An Interview with NCEA on Catholic School Enrollment Post-pandemic
Reprinted with permission.
Catholic schools in the United States have grown in enrollment for two straight years, reaching record levels in some dioceses. Nationwide, Catholic enrollment jumped from 1.63 million to 1.69 million students, an increase of more than 3.5%, according to data released in February by the National Catholic Educational Association (NCEA).
Though the statistics show that enrollment has not yet reached pre-pandemic levels — 1.74 million students enrolled in 2019 — the reversal is notable, as before the pandemic enrollment was trending down by 2% to 3% annually.
Lincoln Snyder, president and CEO of the NCEA, which works with Catholic educators to support ongoing faith formation and the teaching mission of the Catholic Church, spoke with CNA about the new numbers and the state of U.S. Catholic education today.
Can you break down for me how the enrollment numbers at Catholic schools (in the U.S. overall) have changed since the start of the pandemic?
We did see an initial drop in those first months of the pandemic. There was a lot of disruption for a lot of families in a lot of places. And so the following May of 2020, we did see a drop in enrollment. We saw a number of schools close. A lot of difficult decisions were made at that point, but since then, Catholic schools have been on a consistent two-year upswing, so it’s very encouraging news for us.
We saw a 3.8% gain overall in the 2021-22 school year [an increase of 62,126 students]. And now in the 2022-23 school year, we’ve seen it go up another three-tenths of a percent [an increase of 5,076]. So just by way of numbers, our biggest single archdiocese in terms of enrollment is Los Angeles, and we’ve added more than another L.A. to our overall Catholic school enrollment. So for Catholic schools, this has been a really significant gain just in terms of the number of kids in our schools.
Do you know how many of the Catholic and public school families who moved to home schooling at the start of the pandemic have remained in that arrangement?
It’s very hard for us to track exactly what happened to individual families. And part of the reason I say that is we’ve also seen a lot of movement of people within the United States, and within regions. So the gains have been stronger in the South, Southeast, and Southwest. Obviously, in the Northeast, we’ve seen some places lose overall numbers of kids in big numbers. Home school is definitely one of those places where a lot of families ended up — we know that as a national trend. I really couldn’t say with any confidence how many kids that had been at Catholic schools pre-pandemic would have ended up in home schools today. We just don’t have data. But I will say that we have more new families in our schools now than we did. So people have either changed schools within their area, or they’ve moved to a new area in really big numbers. And we know that in both those cases, it appears that families were much more likely to consider a Catholic education than they have been before.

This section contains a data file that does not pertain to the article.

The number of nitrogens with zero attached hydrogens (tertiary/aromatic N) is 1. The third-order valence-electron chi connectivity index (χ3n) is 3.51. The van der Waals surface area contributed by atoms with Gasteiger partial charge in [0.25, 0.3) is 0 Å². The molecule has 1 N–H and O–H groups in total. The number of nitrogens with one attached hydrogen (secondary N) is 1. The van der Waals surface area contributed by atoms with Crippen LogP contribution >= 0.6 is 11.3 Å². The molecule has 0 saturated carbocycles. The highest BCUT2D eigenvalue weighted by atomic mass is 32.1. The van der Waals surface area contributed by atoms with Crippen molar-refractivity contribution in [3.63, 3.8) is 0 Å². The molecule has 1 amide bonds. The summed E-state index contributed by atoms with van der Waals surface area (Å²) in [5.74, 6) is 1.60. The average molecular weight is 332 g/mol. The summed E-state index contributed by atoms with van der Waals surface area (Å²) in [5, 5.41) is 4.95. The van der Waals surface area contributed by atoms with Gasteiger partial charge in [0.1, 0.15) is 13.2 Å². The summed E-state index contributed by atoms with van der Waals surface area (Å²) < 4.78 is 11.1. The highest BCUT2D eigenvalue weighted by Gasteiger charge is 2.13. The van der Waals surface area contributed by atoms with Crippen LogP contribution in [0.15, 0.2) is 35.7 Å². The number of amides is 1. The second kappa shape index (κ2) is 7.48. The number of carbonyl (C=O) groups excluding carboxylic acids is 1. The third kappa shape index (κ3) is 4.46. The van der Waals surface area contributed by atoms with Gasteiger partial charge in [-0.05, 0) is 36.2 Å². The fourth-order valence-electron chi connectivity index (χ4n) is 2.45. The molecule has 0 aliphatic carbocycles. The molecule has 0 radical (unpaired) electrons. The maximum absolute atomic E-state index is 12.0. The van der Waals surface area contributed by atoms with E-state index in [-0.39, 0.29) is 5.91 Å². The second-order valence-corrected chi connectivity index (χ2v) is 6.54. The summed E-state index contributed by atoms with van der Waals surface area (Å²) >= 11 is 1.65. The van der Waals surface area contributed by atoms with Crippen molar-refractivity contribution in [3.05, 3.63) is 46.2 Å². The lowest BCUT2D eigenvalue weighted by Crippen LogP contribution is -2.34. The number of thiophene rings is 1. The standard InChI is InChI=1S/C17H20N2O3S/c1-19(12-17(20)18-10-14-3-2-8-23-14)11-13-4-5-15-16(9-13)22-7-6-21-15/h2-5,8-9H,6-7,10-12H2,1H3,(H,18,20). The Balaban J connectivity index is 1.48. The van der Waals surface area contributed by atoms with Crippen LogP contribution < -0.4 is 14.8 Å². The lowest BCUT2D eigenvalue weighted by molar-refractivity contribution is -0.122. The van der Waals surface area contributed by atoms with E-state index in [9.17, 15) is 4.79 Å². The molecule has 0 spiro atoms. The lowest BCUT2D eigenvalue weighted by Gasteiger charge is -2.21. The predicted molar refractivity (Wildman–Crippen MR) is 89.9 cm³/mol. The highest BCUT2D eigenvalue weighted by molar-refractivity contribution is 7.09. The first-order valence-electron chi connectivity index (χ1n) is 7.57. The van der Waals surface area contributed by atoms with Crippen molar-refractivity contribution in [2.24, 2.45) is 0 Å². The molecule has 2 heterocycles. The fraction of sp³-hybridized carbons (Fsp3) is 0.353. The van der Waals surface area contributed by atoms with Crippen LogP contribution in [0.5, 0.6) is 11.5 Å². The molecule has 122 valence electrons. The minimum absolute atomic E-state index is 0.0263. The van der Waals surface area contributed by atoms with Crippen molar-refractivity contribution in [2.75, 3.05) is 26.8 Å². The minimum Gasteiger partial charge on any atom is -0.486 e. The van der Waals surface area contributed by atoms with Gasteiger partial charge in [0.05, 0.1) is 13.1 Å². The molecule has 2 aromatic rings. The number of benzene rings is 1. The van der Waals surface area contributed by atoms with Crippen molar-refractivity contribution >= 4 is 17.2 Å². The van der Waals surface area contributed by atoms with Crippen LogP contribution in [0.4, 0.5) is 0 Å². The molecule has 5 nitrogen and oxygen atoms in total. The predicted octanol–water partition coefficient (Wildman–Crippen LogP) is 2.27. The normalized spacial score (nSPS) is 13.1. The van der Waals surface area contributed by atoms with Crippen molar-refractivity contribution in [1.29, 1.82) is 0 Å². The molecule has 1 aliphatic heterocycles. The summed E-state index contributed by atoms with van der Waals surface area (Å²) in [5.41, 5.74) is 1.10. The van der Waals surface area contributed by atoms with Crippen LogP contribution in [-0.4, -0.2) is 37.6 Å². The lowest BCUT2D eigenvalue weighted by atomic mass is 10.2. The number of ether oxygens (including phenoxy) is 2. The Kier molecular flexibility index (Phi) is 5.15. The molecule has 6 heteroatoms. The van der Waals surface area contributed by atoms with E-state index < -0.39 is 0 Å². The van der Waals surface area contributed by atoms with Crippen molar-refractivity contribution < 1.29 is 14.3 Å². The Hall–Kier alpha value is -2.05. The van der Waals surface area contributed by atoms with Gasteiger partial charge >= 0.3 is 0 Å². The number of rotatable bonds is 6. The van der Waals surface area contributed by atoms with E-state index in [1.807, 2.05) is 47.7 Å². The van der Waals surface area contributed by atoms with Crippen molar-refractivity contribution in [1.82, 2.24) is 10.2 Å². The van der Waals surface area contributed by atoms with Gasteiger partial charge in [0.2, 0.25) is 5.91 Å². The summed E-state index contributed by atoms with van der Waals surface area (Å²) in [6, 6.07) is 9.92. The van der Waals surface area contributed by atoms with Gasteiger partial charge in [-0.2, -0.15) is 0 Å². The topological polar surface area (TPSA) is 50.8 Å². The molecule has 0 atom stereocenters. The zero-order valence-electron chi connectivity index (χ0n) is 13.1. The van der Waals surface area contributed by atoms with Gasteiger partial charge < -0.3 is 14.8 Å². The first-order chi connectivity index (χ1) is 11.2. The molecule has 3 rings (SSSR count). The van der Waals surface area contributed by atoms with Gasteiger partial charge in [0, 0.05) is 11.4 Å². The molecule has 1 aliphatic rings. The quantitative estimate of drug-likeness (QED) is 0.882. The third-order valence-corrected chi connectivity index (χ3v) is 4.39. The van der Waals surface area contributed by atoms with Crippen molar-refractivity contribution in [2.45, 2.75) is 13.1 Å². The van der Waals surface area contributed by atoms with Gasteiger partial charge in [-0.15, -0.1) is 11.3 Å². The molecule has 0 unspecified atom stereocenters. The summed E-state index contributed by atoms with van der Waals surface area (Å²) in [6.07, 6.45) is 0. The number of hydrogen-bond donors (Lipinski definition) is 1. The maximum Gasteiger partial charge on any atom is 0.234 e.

Our biggest gains have been in lower elementary and kindergarten. We have the most interest, the biggest waitlist for our younger kids. And so we also know that there’s a really good chance of us sustaining these trends because a lot of the families that have come to us are presumably going to be with Catholic schools for 10 to 12 years based on the age of the children.
What factors, in your view, account for the current increase in enrollment? Does this current upward trend appear to be sustainable?
I think we got a lot of initial interest in our schools because universally, Catholic schools were the first back to [in-person instruction during the pandemic]. They stayed open the longest, they opened the first. So we were really engaged as a system in offering in-person presence for our students wherever we could. And a lot of other schools out there were not open for in-person instruction.
So that meant a lot of families that maybe hadn’t considered a Catholic education before considered us because of that change. But the second piece is our retention rates. People may have come because we’re open, but we see from the data that they have stayed in huge numbers. So retention rates, depending on the diocese, we’re seeing in the mid- to high-90s — as high as 98% in some places. And they’re telling us they’ve fallen in love with the communities, with the teachers, with the schools for their kids.
There was a lot of speculation as to whether these families might return to a public education after their public school reopened. But they haven’t. They’ve stayed with us, which means that they came for one reason — which was the fact that we’re open — but they’ve stayed for the community.